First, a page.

Austyn lives on in children’s book
GROVES — The story of Austyn Halter is one of love, strength and determination all rolled up into a princess warrior.
The blonde-haired child with the near ever-present smile passed away at age 4 last August after a two-year battle with a rare form of leukemia. But her story and likeness grace the book “Be Brave to be Fearless,” written by family friend Stacy Trimble.
“She always had a happy spirit and kept proving she could do it,” Trimble said from inside St. Paul Lutheran Church’s day-care center, where Austyn once attended. “She did everything with such determination and courage. We’d go visit her in the hospital and she would talk to everybody with her little Minnie Mouse dress on, go room to room. She didn’t let anything hold her down.”
Trimble, who has two children of her own, began writing the book while Austyn was ill. Then the child died and a “flood of emotions came over me.”
“I would think ‘why?’ then think of how strong she was. That was her purpose. You can fight it,” she said. “She touched so many lives.”
So she finished the self-published book with plans to donate funds from the sale of the book to families who have a child with cancer but she hasn’t ironed out all of the details yet.
Trimble opted not to write about cancer since it’s a children’s book but mention that Austyn became sick and was brave and strong.
“I talked about what Austyn faced with an illness and how deep inside she has strength and determination,” she said. “And even through the struggle, she had faith. The book will encourage other kids and let them know they are strong and can fight too.”
On the anniversary of Austyn’s passing, Trimble sent the child’s mother, Sarah Halter, a picture of the book cover.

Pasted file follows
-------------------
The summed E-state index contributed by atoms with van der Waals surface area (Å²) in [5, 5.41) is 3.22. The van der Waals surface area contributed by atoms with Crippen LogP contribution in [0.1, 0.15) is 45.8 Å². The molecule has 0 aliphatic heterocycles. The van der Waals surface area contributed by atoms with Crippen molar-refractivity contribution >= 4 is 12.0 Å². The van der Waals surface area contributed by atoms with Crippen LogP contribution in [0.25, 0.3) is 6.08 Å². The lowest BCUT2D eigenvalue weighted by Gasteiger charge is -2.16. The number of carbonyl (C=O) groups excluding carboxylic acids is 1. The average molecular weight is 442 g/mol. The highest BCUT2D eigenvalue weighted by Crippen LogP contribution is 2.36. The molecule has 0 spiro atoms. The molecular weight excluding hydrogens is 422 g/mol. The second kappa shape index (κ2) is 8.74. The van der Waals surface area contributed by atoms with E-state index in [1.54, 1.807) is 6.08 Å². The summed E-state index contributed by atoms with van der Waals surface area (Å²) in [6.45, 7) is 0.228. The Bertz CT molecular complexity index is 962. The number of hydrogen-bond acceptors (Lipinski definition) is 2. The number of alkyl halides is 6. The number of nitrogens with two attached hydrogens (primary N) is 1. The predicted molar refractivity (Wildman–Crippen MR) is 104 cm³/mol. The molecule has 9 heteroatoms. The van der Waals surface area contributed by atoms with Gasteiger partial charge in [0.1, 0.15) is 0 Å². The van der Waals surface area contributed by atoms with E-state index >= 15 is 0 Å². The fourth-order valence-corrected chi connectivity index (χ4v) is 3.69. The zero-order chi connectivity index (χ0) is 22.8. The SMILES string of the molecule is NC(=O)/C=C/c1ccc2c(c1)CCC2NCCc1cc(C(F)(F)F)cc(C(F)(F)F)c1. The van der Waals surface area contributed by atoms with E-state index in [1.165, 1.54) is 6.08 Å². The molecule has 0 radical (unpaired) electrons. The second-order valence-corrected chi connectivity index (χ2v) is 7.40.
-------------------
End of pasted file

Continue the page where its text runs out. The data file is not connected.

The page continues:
“I knew she would be struggling and that day would be hard. I sent her the picture of the cover and said ‘ the girl on the front is your little girl,” she said.
The next day Trimble brought the book to the cemetery and gave it to Austyn’s parents, Sarah and Josh.
“The story is beautiful, our baby is beautiful,” Sarah Halter said, adding she was completely taken aback when she saw the book. “This is a perfect picture of who Austyn was and no matter what, each turn of the page, she’s smiling. That’s who she was.”
The book, she said, is a perfect representation of Austyn and the illustrations are from actual photos right down to one from Austyn’s fourth birthday party.
“My biggest fear, I don’t want her to be forgotten,” she said. “I am Austyn’s voice now.”
She’s also hoping the book will also bring awareness to the issue of pediatric cancer research, which only receives about 4 percent of federal government cancer research funding.
People across the area and beyond became captivated with the little girl and followed her journey on social media through #AustynStrong.
Professional golfer Andrew Landry, originally of Groves, donated his first endorsement check of $10,000 from Moonshine Sweet Tea to Austyn shortly after his performance at the 2016 U.S. Open, where he led after one round and remained in position to win going into the final round, according to a Port Arthur News archive story.
He said the news of Austyn’s death was “super devastating.”
“My heart goes out to her family and friends who’d been a part of her life,” Landry said. “… It’s just devastating. On the other hand, the way I’m looking at it, it was a true angel who was sent down. She touched my life.
“I never even met the girl. Just following her story and talking to her mom and dad and hearing how passionate and strong she was, it’s crazy to me to think a girl that incredible could go through something like that.
“She brought myself closer to God. I found prayer in it praying for her,” he said. “She changed my life. She was an angel sent here four years ago.”
Halter said Austyn would be proud of the book.
A “Be Brave to be Fearless” event will be held from 2 to 5 p.m. Sunday, Oct. 14 at St. Paul’s in Groves where people can pick up their copy of the book or purchase a book. There will be storytelling, activities and games and a book signing.
One of the illustrations shows Austyn wearing a shirt that says “I am the hero of my own story” — this epitomizes the book and Austyn.
“Right before Austyn passed she wrote her name,” Trimble said while holding a laminated piece of paper with Austyn’s handwriting. “I will get it on a stamp. I wrote the book but she’s the true author of the book.”
Persons wishing to order the book can do so at www.stacytrimble.com